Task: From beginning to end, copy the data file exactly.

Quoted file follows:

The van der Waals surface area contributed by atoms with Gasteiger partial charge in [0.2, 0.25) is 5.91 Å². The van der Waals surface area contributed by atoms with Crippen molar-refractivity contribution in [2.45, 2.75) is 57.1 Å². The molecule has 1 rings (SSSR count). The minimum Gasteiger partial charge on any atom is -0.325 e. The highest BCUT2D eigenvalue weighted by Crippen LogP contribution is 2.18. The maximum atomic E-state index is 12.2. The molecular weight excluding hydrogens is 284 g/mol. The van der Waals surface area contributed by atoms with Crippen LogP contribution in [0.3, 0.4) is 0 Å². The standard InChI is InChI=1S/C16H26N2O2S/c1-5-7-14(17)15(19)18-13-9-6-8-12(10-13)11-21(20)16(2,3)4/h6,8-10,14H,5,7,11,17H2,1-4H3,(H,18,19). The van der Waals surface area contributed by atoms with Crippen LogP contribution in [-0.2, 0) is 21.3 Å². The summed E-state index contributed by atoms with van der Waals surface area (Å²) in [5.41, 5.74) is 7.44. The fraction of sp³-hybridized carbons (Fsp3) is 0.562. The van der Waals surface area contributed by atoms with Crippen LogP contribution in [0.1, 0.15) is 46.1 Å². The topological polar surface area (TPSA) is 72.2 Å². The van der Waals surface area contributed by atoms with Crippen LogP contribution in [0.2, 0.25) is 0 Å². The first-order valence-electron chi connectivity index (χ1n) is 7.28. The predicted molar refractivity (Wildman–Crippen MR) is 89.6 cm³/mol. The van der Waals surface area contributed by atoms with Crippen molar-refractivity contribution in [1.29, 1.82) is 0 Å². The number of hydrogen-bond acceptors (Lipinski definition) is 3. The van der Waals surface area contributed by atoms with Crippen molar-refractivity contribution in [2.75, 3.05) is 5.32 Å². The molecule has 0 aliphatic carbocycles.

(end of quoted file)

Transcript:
The van der Waals surface area contributed by atoms with Gasteiger partial charge in [0.2, 0.25) is 5.91 Å². The van der Waals surface area contributed by atoms with Crippen molar-refractivity contribution in [2.45, 2.75) is 57.1 Å². The molecule has 1 rings (SSSR count). The minimum Gasteiger partial charge on any atom is -0.325 e. The highest BCUT2D eigenvalue weighted by Crippen LogP contribution is 2.18. The maximum atomic E-state index is 12.2. The molecular weight excluding hydrogens is 284 g/mol. The van der Waals surface area contributed by atoms with Crippen LogP contribution in [0.3, 0.4) is 0 Å². The standard InChI is InChI=1S/C16H26N2O2S/c1-5-7-14(17)15(19)18-13-9-6-8-12(10-13)11-21(20)16(2,3)4/h6,8-10,14H,5,7,11,17H2,1-4H3,(H,18,19). The van der Waals surface area contributed by atoms with Crippen LogP contribution in [-0.2, 0) is 21.3 Å². The summed E-state index contributed by atoms with van der Waals surface area (Å²) in [5.41, 5.74) is 7.44. The fraction of sp³-hybridized carbons (Fsp3) is 0.562. The van der Waals surface area contributed by atoms with Crippen LogP contribution in [0.1, 0.15) is 46.1 Å². The topological polar surface area (TPSA) is 72.2 Å². The van der Waals surface area contributed by atoms with Crippen LogP contribution in [0.2, 0.25) is 0 Å². The first-order valence-electron chi connectivity index (χ1n) is 7.28. The predicted molar refractivity (Wildman–Crippen MR) is 89.6 cm³/mol. The van der Waals surface area contributed by atoms with Crippen molar-refractivity contribution in [1.29, 1.82) is 0 Å². The number of hydrogen-bond acceptors (Lipinski definition) is 3. The van der Waals surface area contributed by atoms with Crippen molar-refractivity contribution in [2.75, 3.05) is 5.32 Å². The molecule has 0 aliphatic carbocycles.